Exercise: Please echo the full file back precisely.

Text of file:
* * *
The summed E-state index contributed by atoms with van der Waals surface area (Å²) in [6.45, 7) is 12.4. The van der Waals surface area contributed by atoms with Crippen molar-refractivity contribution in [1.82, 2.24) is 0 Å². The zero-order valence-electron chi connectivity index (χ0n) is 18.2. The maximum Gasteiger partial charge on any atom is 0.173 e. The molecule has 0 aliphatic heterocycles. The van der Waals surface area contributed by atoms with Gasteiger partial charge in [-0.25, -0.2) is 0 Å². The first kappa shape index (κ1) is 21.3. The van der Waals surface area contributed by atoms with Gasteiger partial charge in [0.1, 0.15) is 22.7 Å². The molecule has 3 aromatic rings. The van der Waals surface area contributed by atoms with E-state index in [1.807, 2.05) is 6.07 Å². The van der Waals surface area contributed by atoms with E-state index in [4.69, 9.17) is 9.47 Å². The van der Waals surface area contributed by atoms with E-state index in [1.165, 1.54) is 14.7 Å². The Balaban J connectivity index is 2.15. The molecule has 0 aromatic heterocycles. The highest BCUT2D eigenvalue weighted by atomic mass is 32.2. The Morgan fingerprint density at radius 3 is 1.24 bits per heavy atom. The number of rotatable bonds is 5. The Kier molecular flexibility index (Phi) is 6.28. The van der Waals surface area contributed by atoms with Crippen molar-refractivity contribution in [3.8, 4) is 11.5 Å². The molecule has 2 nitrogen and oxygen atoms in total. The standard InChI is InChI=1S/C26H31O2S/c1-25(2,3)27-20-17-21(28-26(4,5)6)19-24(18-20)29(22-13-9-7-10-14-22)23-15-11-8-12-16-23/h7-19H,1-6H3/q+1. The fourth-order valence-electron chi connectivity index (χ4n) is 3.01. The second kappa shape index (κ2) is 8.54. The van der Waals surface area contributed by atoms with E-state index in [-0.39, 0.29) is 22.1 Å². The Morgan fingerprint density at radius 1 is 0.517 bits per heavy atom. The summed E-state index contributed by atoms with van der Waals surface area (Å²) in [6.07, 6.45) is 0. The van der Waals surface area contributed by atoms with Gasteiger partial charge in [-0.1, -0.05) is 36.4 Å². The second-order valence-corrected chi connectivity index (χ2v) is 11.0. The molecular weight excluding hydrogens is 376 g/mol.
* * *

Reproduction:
The summed E-state index contributed by atoms with van der Waals surface area (Å²) in [6.45, 7) is 12.4. The van der Waals surface area contributed by atoms with Crippen molar-refractivity contribution in [1.82, 2.24) is 0 Å². The zero-order valence-electron chi connectivity index (χ0n) is 18.2. The maximum Gasteiger partial charge on any atom is 0.173 e. The molecule has 0 aliphatic heterocycles. The van der Waals surface area contributed by atoms with Gasteiger partial charge in [-0.25, -0.2) is 0 Å². The first kappa shape index (κ1) is 21.3. The van der Waals surface area contributed by atoms with Gasteiger partial charge in [0.1, 0.15) is 22.7 Å². The molecule has 3 aromatic rings. The van der Waals surface area contributed by atoms with E-state index in [1.807, 2.05) is 6.07 Å². The van der Waals surface area contributed by atoms with E-state index in [4.69, 9.17) is 9.47 Å². The van der Waals surface area contributed by atoms with E-state index in [1.165, 1.54) is 14.7 Å². The Balaban J connectivity index is 2.15. The molecule has 0 aromatic heterocycles. The highest BCUT2D eigenvalue weighted by atomic mass is 32.2. The Morgan fingerprint density at radius 3 is 1.24 bits per heavy atom. The number of rotatable bonds is 5. The Kier molecular flexibility index (Phi) is 6.28. The van der Waals surface area contributed by atoms with Crippen molar-refractivity contribution in [3.8, 4) is 11.5 Å². The molecule has 2 nitrogen and oxygen atoms in total. The standard InChI is InChI=1S/C26H31O2S/c1-25(2,3)27-20-17-21(28-26(4,5)6)19-24(18-20)29(22-13-9-7-10-14-22)23-15-11-8-12-16-23/h7-19H,1-6H3/q+1. The fourth-order valence-electron chi connectivity index (χ4n) is 3.01. The second kappa shape index (κ2) is 8.54. The van der Waals surface area contributed by atoms with E-state index in [-0.39, 0.29) is 22.1 Å². The Morgan fingerprint density at radius 1 is 0.517 bits per heavy atom. The summed E-state index contributed by atoms with van der Waals surface area (Å²) in [6.07, 6.45) is 0. The van der Waals surface area contributed by atoms with Gasteiger partial charge in [-0.1, -0.05) is 36.4 Å². The second-order valence-corrected chi connectivity index (χ2v) is 11.0. The molecular weight excluding hydrogens is 376 g/mol.